Sandra Dallas, best-selling author of The Persian Pickle Club, weaves an intricate and sophisticated tale in New Mercies.Nora Bondurant is divorced— unfathomable for a woman in 1933—and has inherited a house from a dead aunt she never even knew existed. But when she travels to Mississippi to claim her inheritance, she finds her eccentric neighbors would rather help her acquire a new husband than reveal the secrets surrounding her aunt’s death.
As Nora becomes more and more enmeshed in the community and in her family’s history, she learns surprising things about the life and death of her aunt: kinship isn't always what it seems, loyalty can be as fierce as blood relations, and every day we are given new mercies to heal the pain of loss and love.
©2005 Sandra Dallas (P)2010 Recorded Books, LLC
"Dallas has crafted a honey-and-Spanish-moss-tinged tale certain to please gentle fiction readers who don't mind a little mystery." (Booklist)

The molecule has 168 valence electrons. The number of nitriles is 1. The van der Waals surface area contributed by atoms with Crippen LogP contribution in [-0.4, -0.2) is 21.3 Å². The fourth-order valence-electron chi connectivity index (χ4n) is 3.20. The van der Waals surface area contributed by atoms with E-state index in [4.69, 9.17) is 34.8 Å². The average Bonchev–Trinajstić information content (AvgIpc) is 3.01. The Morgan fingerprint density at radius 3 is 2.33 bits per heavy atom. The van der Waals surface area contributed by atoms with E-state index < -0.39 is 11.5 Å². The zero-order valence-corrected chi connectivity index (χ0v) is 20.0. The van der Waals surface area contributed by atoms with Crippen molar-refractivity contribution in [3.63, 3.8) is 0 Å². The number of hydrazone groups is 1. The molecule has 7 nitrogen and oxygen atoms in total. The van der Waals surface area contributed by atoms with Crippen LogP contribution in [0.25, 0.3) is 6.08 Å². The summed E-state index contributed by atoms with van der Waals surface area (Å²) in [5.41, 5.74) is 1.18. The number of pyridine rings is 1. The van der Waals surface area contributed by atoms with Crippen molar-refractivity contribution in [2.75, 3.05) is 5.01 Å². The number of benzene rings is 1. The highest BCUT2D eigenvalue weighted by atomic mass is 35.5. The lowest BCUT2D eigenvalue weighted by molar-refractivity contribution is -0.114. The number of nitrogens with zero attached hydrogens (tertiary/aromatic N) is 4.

Engaging southern fiction/ couldn't turn it off. I highly recommend this one. I will probably listen to it again at some point.
Sandra Dallas writes novels that bring the reader to another place and time. I don't think this novel has the depth of Tallgrass or Prayers for Sale but I can see how Dallas has continued to grow as an author and I like that. The story left me feeling content and intending to look for new mercies every day.
A reader who loves to sew, which makes Audible ideal. No special trends but always on the lookout for recommended titles. Appreciate good stories not the graphic details which seem to be the trend.
Typical Sandra Dallas story. Just had to keep going to see what would happen. Loved the last chapter which rounded up the story but left much to the imagination, Great Read
We loved Sandra Dallas when we discovered her with Prayers for Sale. Then Tall Grass...both exceptional in our opinion. This one was okay...we liked the unfolding of the character's secrets...but they opened up so gradually we failed to feel the "grab" we felt in the other novels. But, worth listening to. It was harder to place this in the historic timeframe for me also...
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